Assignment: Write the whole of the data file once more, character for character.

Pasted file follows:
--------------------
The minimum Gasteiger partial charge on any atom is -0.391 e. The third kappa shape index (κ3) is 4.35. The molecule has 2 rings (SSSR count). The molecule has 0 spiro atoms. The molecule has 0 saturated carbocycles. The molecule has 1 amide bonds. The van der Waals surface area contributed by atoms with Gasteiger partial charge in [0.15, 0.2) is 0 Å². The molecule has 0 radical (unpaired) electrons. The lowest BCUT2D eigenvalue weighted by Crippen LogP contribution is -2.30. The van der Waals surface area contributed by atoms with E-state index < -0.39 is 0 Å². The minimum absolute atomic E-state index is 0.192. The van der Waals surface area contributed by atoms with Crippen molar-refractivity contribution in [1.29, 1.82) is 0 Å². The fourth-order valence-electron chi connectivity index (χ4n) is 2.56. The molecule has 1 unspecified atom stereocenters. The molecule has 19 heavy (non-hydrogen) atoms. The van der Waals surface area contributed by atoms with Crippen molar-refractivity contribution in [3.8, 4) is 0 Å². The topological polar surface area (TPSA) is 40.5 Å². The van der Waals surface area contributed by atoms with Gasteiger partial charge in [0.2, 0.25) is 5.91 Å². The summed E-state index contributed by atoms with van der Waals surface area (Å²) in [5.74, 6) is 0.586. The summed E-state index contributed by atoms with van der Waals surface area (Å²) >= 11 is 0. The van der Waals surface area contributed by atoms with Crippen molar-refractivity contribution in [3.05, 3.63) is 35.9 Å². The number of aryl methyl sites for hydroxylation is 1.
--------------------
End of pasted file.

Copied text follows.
The minimum Gasteiger partial charge on any atom is -0.391 e. The third kappa shape index (κ3) is 4.35. The molecule has 2 rings (SSSR count). The molecule has 0 spiro atoms. The molecule has 0 saturated carbocycles. The molecule has 1 amide bonds. The van der Waals surface area contributed by atoms with Gasteiger partial charge in [0.15, 0.2) is 0 Å². The molecule has 0 radical (unpaired) electrons. The lowest BCUT2D eigenvalue weighted by Crippen LogP contribution is -2.30. The van der Waals surface area contributed by atoms with E-state index < -0.39 is 0 Å². The minimum absolute atomic E-state index is 0.192. The van der Waals surface area contributed by atoms with Crippen molar-refractivity contribution in [1.29, 1.82) is 0 Å². The fourth-order valence-electron chi connectivity index (χ4n) is 2.56. The molecule has 1 unspecified atom stereocenters. The molecule has 19 heavy (non-hydrogen) atoms. The van der Waals surface area contributed by atoms with Crippen molar-refractivity contribution in [3.8, 4) is 0 Å². The topological polar surface area (TPSA) is 40.5 Å². The van der Waals surface area contributed by atoms with Gasteiger partial charge in [0.2, 0.25) is 5.91 Å². The summed E-state index contributed by atoms with van der Waals surface area (Å²) in [5.74, 6) is 0.586. The summed E-state index contributed by atoms with van der Waals surface area (Å²) >= 11 is 0. The van der Waals surface area contributed by atoms with Crippen molar-refractivity contribution in [3.05, 3.63) is 35.9 Å². The number of aryl methyl sites for hydroxylation is 1.